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Stories by Eric Knorr

  • How to choose an IaaS provider

    Move over, Amazon: Google, HP, and Microsoft, and others want a seat at the table. How do you choose among all those IaaS providers? Start with this quick primer

  • Dell XPS 13: Gray with MacBook Air envy

    Lately I've been changing things up a bit. For several months I used a little Lenovo ThinkPad X220 running Windows 7 and had a great experience -- it felt rock solid and responsive, with fantastic battery life. Then I switched to a MacBook Pro, and now that I've gotten used to it, I actually find it more or less a wash between the two (sorry, Apple fanboys).

  • 2011: When cloud computing shook the data center

    If I had to sum up in one word the most exciting thing that happened to cloud computing in 2011, I'd have to say it's <a href="http://www.infoworld.com/t/private-cloud/openstack-wants-be-your-data-center-os-167932">OpenStack</a>. This open source project, launched by <a href="http://www.infoworld.com/t/cloud-computing/no-2-cloud-provider-rackspace-tries-harder-625">Rackspace</a> and NASA in late 2010, is assembling a <a href="http://www.infoworld.com/t/cloud-computing/what-the-private-cloud-really-means-463">private cloud</a> "operating system" for the data center that promises vast increases in operational efficiency. The momentum behind it is phenomenal; at last count, 144 companies back the project, including Cisco, Citrix, Dell, HP, and Intel.

  • What desktop virtualisation really means

    Desktop virtualisation harks back to the good old mainframe days of centralised computing while upholding the fine desktop tradition of user empowerment. Each user retains his or her own instance of desktop operating system and applications, but that stack runs in a virtual machine on a server -- which users can access through a low-cost thin client similar to an old-fashioned terminal.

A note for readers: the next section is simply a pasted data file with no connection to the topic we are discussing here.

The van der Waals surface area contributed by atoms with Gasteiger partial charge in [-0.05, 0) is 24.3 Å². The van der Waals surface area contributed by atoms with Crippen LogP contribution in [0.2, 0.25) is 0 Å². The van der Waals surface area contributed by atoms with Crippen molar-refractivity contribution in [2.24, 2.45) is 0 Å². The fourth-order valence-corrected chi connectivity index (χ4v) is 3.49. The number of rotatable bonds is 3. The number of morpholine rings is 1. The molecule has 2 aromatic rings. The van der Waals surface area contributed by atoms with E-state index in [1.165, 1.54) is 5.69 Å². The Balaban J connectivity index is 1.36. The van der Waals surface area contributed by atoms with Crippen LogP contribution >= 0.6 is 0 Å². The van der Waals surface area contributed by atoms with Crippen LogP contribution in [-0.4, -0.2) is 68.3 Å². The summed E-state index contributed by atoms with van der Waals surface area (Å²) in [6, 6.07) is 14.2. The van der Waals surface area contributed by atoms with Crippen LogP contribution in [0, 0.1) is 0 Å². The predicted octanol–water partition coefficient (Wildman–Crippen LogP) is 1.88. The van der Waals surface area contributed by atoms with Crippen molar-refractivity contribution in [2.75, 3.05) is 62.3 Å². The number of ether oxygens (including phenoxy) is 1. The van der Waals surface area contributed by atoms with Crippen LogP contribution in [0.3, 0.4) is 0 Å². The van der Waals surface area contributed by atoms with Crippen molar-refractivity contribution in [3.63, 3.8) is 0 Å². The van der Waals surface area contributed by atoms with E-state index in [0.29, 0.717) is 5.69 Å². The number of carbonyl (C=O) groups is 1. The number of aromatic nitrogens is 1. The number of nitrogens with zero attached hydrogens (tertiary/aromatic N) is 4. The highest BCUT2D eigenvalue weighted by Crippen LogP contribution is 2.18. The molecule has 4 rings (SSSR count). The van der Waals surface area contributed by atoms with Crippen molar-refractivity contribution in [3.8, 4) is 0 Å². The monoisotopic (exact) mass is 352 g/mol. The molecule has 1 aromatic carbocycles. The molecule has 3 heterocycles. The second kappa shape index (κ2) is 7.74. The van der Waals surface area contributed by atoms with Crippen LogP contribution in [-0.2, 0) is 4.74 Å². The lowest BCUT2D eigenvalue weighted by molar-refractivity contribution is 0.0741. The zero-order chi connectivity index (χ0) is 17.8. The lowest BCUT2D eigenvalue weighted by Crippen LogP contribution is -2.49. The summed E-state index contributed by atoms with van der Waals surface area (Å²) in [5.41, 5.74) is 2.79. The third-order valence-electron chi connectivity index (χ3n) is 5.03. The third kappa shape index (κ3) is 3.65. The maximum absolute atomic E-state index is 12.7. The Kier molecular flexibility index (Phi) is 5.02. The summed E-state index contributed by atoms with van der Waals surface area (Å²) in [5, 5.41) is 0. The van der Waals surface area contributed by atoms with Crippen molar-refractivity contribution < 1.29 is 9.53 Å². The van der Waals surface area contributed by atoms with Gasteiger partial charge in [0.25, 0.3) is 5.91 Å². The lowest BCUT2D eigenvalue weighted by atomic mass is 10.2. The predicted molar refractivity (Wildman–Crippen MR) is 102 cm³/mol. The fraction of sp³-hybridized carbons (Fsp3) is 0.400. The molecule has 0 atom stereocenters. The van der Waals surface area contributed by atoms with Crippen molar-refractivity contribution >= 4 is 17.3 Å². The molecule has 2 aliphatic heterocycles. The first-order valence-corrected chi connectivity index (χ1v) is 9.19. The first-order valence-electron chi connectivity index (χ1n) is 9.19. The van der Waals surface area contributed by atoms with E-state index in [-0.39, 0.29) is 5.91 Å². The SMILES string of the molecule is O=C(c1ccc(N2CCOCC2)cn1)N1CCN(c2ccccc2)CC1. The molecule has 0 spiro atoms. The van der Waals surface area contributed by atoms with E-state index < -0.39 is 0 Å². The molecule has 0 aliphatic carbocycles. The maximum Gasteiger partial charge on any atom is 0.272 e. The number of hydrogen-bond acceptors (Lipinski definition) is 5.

• The computer hardware hall of fame

    There's a special place reserved for the stalwart hardware that many of us have depended on day after day, year after year. Or at least, we believe there should be a special place.

  • Microsoft's cloud forms

    At the Worldwide Partner Conference in Houston, Microsoft made its biggest foray yet into cloud computing with pricing and partnership arrangements for Microsoft Online Services, a family that includes Online versions of Exchange, SharePoint, Office Communications, Office Live Meeting, and Dynamics CRM.

  • IBM tackles IT energy efficiency in a Big Green way

    Project Big Green is IBM's sprawling initiative to increase the energy efficiency of IT. In May 2007, Big Blue announced that it would redirect no less than US$1 billion per year to Big Green, which applies both to solutions IBM offers to customers and to the company's own internal IT operations.

  • Microsoft: We have services, too

    Microsoft has taken another baby step into on-demand services, with a bundle of small announcements that amount to a little rebranding here, and a couple of new services there. The new offerings are Office Live Workspace -- a free, personal, Web-based document storage and collaboration space hosted by Microsoft -- and a fresh edition of the company's Dynamics Live CRM product.

  • LINUXWORLD - IBM attempts to tackle enterprise data integration

    For years IBM has doggedly pursued the massive problem of pulling data strewn across the enterprise into an integrated, harmonious whole. At LinuxWorld on Monday, the company introduced IBM Information Server Blade, an appliance-like bundle intended to make the Herculean task of enterprise data integration faster and easier.

  • Analysis: The Google and Sun buddy movie preview

    What a letdown. When word began circulating that Google and Sun Microsystems were poised to make a joint announcement, speculation abounded that Sun's StarOffice (or its lesser open source sibling, OpenOffice) had been somehow transformed into a Gmail-like suite that Google could deliver as a service. Microsoft, your Office fatware is history! The network computer lives!

  • Is this the end of IT as we know it?

    CEO of US-based hosted integration provider, Grand Central Communications, Halsey Minor, has a powerful message for IT: "In four years ... basically the whole notion of enterprise application software is going to be dead." He believes application functionality will instead be available as hosted, pay-per-use services delivered by companies such as Salesforce.com.